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Padmini, or Padmavati, was a queen of Chittor. Her name means ‘lotus-woman’, the most desirable type of woman according to Vatsyayana’s Kama Sutra, and she was queen to Rana Rawal Ratan Singh of Mewar. She is famed in stories and legends for her beauty. Perhaps this is why she is popularly believed to have been the prize Ala-ud-din Khilji sought in invading Chittor, though no contemporary sources mention this story. The first appearance of this interpretation of events is in Malik Mohammed Jayasi’s 1540 poem Padmavat. This alleges that a disgruntled courtier of Chittor traveled to Delhi and incited Alauddin Khilji to lust after Padmini, such that the Sultan came to Chittor, laid siege to the fort and eventually reduced it, but was baulked of his prey by Padmini’s act of committing ritual suicide by the Rajput custom of Jauhar. Acts of heroism were common when Chittor was under siege, for the fort had no source of fresh water and given a lengthy siege was doomed to fall every time. Hence the defenders would try through sorties and sudden attacks to secure quick relief.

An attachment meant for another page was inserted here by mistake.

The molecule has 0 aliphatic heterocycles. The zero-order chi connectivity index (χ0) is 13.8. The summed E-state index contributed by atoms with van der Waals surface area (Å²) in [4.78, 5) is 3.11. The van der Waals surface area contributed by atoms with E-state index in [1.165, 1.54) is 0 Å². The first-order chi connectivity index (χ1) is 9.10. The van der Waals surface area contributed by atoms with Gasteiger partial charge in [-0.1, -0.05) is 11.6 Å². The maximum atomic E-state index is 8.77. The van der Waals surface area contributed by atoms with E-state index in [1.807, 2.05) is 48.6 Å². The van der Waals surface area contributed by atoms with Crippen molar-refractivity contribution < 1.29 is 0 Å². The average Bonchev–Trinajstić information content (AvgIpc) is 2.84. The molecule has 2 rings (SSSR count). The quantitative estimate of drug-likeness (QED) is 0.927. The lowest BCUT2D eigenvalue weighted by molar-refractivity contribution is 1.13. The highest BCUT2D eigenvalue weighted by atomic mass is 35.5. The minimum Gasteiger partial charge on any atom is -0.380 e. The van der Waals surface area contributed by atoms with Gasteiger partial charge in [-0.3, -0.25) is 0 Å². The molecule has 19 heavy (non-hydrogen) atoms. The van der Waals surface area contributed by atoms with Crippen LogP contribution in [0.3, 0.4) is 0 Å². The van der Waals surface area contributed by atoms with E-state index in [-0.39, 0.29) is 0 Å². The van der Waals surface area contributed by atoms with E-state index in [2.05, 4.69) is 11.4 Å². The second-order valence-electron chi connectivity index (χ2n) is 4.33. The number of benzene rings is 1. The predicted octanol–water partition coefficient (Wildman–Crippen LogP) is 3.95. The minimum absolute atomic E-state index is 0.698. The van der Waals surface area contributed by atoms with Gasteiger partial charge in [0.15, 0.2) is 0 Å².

Whatever the real facts of the case may be, Padmini was, nevertheless, a Rajput queen in the heroic mould, and helped her people last out against the Sultan’s army for eight months. The forces of Delhi proved stronger and better organised, and when it became plain that the Rajputs were bound to be defeated, Padmini and her attendants lit a great fire in an underground passage. James Tod, in The Annals of Rajasthan, describes how the women were sealed into this subterranean chamber with the ‘devouring element’ (although how they kept the fire alive underground is not clear). Here all the noblewomen of the fort immolated themselves in the Rajput custom of jauhar to avoid capture.
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